Guest Post from MTBV (MTB Vacations)
Regardless of whether you’re in the market for a new ride, or simply looking to do some window shopping, here’s our list of the top mountain bikes of 2017.
1. Santa Cruz Nomad The Nomad has been an endure-smashing favorite for years now. When it was redesigned in 2014, bike park riders and enduro racers alike flocked to it for a stable platform through rough terrain and the flashy Miami Vice color schemes. For 2018’s updated model, the color schemes are much more subtle, but the bike still serves its reputation as a downhill bruiser.
The Nomad has always been a bike for those that endure the climbs because there’s a good descent at the end. This year, the Nomad is even more descent-centric. The head tube angle gets a half-degree slacker, and the rear wheel travel is increased by 5mm.
Santa Cruz is extending their model options from a base aluminum, to base carbon models, to their top-tier carbon option. You can get a base aluminum option for $3600, a base carbon option for $4,499, or spring for their premiere option with the new Santa Cruz Reserve carbon wheels for $9,399.
2. Enduro Elite Carbon
Specialized has been staying on top of updates for the Enduro, which makes sense since Jared Graves and Curtis Keene both rely on the bike for several rounds of the Enduro World Series. For 2018, they’re again offering a 27.5” and 29” option depending on your preference. There are some fun new updates for this year like SWAT storage in the steer tube for the S-Works, Pro and Coil models, as well as a dropper post update that tilts in the down position for more hip clearance.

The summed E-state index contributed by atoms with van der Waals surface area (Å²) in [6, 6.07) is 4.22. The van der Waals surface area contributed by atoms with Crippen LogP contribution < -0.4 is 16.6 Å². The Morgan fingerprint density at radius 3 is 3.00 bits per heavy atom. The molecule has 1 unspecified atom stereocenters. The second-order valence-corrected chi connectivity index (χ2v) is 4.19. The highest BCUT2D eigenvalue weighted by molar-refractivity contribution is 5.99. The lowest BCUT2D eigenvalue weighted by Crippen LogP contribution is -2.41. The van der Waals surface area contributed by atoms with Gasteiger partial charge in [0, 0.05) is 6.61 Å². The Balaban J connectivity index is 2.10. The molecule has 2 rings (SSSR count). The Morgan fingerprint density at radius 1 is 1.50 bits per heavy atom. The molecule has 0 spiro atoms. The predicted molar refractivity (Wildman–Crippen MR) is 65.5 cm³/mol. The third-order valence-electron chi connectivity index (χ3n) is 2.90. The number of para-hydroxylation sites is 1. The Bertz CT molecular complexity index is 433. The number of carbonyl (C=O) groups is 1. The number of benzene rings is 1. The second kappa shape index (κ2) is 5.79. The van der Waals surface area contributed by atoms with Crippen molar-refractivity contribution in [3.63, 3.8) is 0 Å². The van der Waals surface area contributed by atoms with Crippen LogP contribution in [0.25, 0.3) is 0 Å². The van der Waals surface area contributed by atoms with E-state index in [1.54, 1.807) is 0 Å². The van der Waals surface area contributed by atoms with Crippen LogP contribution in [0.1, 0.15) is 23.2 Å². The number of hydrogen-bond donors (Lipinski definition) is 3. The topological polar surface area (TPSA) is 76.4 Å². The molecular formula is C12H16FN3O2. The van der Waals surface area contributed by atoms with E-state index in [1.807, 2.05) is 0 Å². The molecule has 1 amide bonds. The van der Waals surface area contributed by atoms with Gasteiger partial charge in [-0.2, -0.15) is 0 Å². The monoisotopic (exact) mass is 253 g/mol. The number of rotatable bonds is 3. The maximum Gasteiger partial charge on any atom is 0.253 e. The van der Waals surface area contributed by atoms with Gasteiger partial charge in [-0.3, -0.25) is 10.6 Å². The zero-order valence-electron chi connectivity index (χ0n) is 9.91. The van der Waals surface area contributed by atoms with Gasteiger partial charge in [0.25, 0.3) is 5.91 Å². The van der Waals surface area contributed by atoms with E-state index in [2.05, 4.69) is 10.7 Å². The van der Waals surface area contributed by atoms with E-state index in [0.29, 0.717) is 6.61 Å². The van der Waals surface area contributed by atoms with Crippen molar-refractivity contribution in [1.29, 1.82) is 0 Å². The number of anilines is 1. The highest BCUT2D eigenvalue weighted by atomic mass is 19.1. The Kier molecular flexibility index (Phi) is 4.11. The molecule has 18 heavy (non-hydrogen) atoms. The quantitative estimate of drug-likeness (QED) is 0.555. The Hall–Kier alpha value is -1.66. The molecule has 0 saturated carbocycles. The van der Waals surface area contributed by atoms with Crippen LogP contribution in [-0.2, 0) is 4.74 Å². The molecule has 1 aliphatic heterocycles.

The Enduro is still an excellent choice for, well, enduro racing. But, if you don’t want to race, then it’s still a weapon for people who focus on all-mountain or aggressive trail riding.
A base aluminum model starts at $3200 for a complete and runs up to $8,500 for an all carbon S-Works model.
3. Scott Contessa Spark 710
As cross-country race courses get more aggressive, the bikes have to adapt as well. The Contessa Spark still prides itself on it’s uphill pedaling ability, but now the 710 model brings a Fox 34 for added front end stiffness, and a 67.2-degree head angle so you won’t be left behind on the descents when your friends catch up to you at the top.
The Scott Contessa Spark is for those who want to light up the climb and spend a day in the saddle, but still, want something that is comfortable and capable when things get steep and rocky.
A Contessa Spark 710 with a carbon frame and alloy swing arm and SRAM GX Eagle drive train runs $4,199.
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4. Yeti SB5.5
When Yeti came up with the SB5.5 in 2016, they had one thing in mind: getting through rough, chopped out terrain at stupid, high speeds. The platform and geometry they chose for this long travel 29er have been working so well, that there have been minimal updates for the newest models.
The SB5.5 can handle a diverse amount of riding. With 140mm of rear travel, it still makes for a capable climber, but also has 160mm in the front for downhill dominance. In contrast, the SB4.5 is a more cross-country friendly 29” option from Yeti. With 114mm of rear travel and 140mm of fork travel, it’s a great option for an all-day trail bike that can handle aggressive riding.